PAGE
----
WASHINGTON, June 5, 2014 - When service members or DOD civilians are returned after being captured, separated from their unit or otherwise isolated, they enter a three-step reintegration program designed to assist them as they transition back to normal life, defense officials from the Joint Personnel Recovery Agency said today during a briefing for reporters.
The officials, who asked not to be identified, held the briefing as Army Sgt. Bowe Bergdahl, freed from nearly five years as a prisoner of war in Afghanistan May 31, continues his recovery at Landstuhl Army Medical Center in Germany.
A variety of factors can complicate and lengthen the process of reintegration, a SERE psychologist with JPRA said. Persons held by small or disorganized groups will have experienced much harsher conditions than those held by foreign governments, he said. Media coverage can also complicate reintegration by appearing to favor one returnee over others or reporting only a portion of a story.
"Even in benign cases -- very benign cases -- where the general opinion is that [the returnee] is wonderful and this is a good news story for everybody, even in those cases there's an impact," the psychologist said.
The Defense Department divides the reintegration program into three phases, each designed to help the returnee regain control over some aspect of their lives.
The phases vary in length, depending on the needs of the returnee, and not all returnees will go through every phase, a DOD personnel recovery expert with JPRA said. Each phase ends with the recovered individual either being returned to duty or recommended for the next phase in the process.
Recovery or release occurs in Phase One. It also "encompasses the process of transporting a recovered individual to a safe area to conduct an initial medical assessment and time-sensitive debriefings," the official added.
Phase Two begins with the transition from Phase One to a theater treatment and processing facility and continues Survival, Evasion, Resistance and Escape and intelligence debriefings begun in Phase One. This phase usually takes place in a regional hospital outside the United States. It also marks the start of a psychological adjustment period, or decompression.
After a bad day at work, a person may take a few minutes to adjust before they are ready to respond to the needs of their family, the psychologist said. During reintegration, that period of decompression is when returnees learn to adjust to their release, he said.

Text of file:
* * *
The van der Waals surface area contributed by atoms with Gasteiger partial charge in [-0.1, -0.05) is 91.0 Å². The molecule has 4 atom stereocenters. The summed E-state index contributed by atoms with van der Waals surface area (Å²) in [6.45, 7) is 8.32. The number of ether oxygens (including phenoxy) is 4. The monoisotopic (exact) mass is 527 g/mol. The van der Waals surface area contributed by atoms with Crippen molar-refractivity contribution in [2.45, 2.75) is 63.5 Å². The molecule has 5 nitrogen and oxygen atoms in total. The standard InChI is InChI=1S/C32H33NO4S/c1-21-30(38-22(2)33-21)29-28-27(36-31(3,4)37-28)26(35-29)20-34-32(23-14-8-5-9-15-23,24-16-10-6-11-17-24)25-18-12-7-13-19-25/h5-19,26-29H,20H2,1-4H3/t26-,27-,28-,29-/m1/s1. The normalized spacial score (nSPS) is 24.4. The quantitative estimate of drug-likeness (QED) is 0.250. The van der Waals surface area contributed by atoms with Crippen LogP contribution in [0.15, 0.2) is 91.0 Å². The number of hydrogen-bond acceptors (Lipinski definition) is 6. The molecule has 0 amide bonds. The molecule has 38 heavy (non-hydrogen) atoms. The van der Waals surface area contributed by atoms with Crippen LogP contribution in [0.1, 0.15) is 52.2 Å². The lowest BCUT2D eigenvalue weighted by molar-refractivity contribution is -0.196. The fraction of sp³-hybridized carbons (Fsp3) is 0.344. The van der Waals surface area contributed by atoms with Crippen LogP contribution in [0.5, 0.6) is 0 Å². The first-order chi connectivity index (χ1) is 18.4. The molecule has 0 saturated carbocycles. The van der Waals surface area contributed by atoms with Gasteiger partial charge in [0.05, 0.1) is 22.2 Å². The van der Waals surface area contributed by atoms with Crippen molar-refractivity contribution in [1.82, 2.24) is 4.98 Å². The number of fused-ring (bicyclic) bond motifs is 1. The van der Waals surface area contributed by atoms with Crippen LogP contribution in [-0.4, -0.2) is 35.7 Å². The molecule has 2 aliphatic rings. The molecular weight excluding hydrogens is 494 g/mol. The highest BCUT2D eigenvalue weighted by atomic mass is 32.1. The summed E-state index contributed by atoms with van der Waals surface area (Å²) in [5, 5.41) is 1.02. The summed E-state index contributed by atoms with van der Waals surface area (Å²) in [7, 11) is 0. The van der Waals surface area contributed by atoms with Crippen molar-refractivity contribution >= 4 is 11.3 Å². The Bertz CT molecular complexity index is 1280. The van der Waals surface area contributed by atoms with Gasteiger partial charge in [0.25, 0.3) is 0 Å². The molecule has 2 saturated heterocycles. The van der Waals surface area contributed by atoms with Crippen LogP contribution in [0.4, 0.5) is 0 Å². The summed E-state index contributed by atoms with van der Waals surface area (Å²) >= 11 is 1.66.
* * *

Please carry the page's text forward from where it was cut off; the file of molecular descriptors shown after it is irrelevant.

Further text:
"Someone who's been held in isolation has days', months' and years' worth of 'bad days at work' and had to develop coping strategies that would allow them to survive in a very harsh, hostile environment," the psychologist said. These strategies may actually be harmful to the returnee as they attempt to reintegrate into society, he added.
Part of the healing process during Phase Two is for the returnee to tell his or her story, the defense officials said. Debriefers with specific areas of expertise, for example, training or tactics, will use that information to develop a set of "lessons learned," with the aim of helping future personnel survive similar situations.
After years of having no say in even the simplest things, being confronted with choices can be overwhelming, the SERE psychologist said, so this period is also when returnees relearn how to handle having control over their lives. This starts with being told what each day's schedule will be and progresses to being able to predict how to act in given situations, he said.
A Pentagon spokesman said Army Sgt. Bowe Bergdahl is currently in Phase Two of the reintegration process.
Phase Three begins with the transition of a recovered individual to a Phase Three team of the appropriate service, the recovery official said. This phase usually takes place at a military medical facility in the United States. One of the goals of Phase Three is family reunification, the psychologist said.
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